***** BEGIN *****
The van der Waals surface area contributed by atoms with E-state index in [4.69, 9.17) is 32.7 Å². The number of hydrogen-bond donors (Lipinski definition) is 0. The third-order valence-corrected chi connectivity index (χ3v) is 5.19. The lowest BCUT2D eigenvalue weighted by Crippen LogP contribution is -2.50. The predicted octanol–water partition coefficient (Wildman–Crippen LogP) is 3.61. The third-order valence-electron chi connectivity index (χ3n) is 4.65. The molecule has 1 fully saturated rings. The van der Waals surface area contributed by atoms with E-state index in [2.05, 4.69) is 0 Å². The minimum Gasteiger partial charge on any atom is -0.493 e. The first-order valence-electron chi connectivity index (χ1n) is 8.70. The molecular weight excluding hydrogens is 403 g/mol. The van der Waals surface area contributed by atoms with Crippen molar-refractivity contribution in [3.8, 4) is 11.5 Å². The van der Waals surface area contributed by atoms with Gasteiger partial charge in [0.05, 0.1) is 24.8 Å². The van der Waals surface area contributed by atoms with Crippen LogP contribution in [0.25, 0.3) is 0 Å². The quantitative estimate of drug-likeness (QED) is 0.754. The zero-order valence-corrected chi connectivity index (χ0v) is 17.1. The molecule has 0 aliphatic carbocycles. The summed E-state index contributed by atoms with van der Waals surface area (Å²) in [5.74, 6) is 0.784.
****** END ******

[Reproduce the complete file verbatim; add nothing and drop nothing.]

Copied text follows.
The van der Waals surface area contributed by atoms with E-state index in [4.69, 9.17) is 32.7 Å². The number of hydrogen-bond donors (Lipinski definition) is 0. The third-order valence-corrected chi connectivity index (χ3v) is 5.19. The lowest BCUT2D eigenvalue weighted by Crippen LogP contribution is -2.50. The predicted octanol–water partition coefficient (Wildman–Crippen LogP) is 3.61. The third-order valence-electron chi connectivity index (χ3n) is 4.65. The molecule has 1 fully saturated rings. The van der Waals surface area contributed by atoms with E-state index in [2.05, 4.69) is 0 Å². The minimum Gasteiger partial charge on any atom is -0.493 e. The first-order valence-electron chi connectivity index (χ1n) is 8.70. The molecular weight excluding hydrogens is 403 g/mol. The van der Waals surface area contributed by atoms with Crippen molar-refractivity contribution in [3.8, 4) is 11.5 Å². The van der Waals surface area contributed by atoms with Gasteiger partial charge in [0.05, 0.1) is 24.8 Å². The van der Waals surface area contributed by atoms with Crippen LogP contribution in [0.25, 0.3) is 0 Å². The quantitative estimate of drug-likeness (QED) is 0.754. The zero-order valence-corrected chi connectivity index (χ0v) is 17.1. The molecule has 0 aliphatic carbocycles. The summed E-state index contributed by atoms with van der Waals surface area (Å²) in [5.74, 6) is 0.784.